What’s in a name?
When I wrote “what’s Arabic for intersectionality?“, my intention was to express my frustration with how difficult it is to escape the hegemony of mainstream feminisms that are born in a western context. For it seems that even attempts at resistance remain confined to western framing.
Quite a few people, however, concluded that the intention behind the post was to critique intersectionality or point out its failings.
But in all honesty, I feel no need to engage in any critiques of intersectionality or the failings of an intersectional approach to feminism. I do not feel compelled to unpack the term or dwell on whether it would be more accurate to speak of interlocking systems of oppression.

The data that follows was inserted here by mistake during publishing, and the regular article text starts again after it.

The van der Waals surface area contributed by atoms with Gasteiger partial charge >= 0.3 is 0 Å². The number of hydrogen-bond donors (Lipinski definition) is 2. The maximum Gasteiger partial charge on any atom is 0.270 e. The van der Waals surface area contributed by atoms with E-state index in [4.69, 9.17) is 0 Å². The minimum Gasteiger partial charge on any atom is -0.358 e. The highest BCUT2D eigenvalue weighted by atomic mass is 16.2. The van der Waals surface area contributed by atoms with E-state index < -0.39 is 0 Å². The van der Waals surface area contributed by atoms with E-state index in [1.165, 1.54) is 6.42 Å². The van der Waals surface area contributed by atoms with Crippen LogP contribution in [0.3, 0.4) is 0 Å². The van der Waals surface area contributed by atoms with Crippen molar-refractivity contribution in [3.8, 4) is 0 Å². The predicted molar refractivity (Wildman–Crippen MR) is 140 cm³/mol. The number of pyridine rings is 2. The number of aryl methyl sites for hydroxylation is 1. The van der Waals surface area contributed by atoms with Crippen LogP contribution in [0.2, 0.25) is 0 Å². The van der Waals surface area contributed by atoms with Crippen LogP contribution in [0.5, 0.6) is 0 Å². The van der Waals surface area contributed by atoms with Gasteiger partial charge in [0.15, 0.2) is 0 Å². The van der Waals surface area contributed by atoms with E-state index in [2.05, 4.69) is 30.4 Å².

Whenever I encounter dismissals of intersectionality as jargon, I find myself thinking back to Audre Lorde’s “give name to the nameless so it can be thought”. On my initial encounter with the therm, I remember feeling as if the pieces of a puzzle were finally falling into place; I had finally found the term that captures the weight hanging over my head. I didn’t require any detailed analysis of the term because I could easily envision how various factors and actors intersect and interact and interlock and intertwine to (re)produce an unjust world.
My awareness was always there, but naming it imbued it with more power and meaning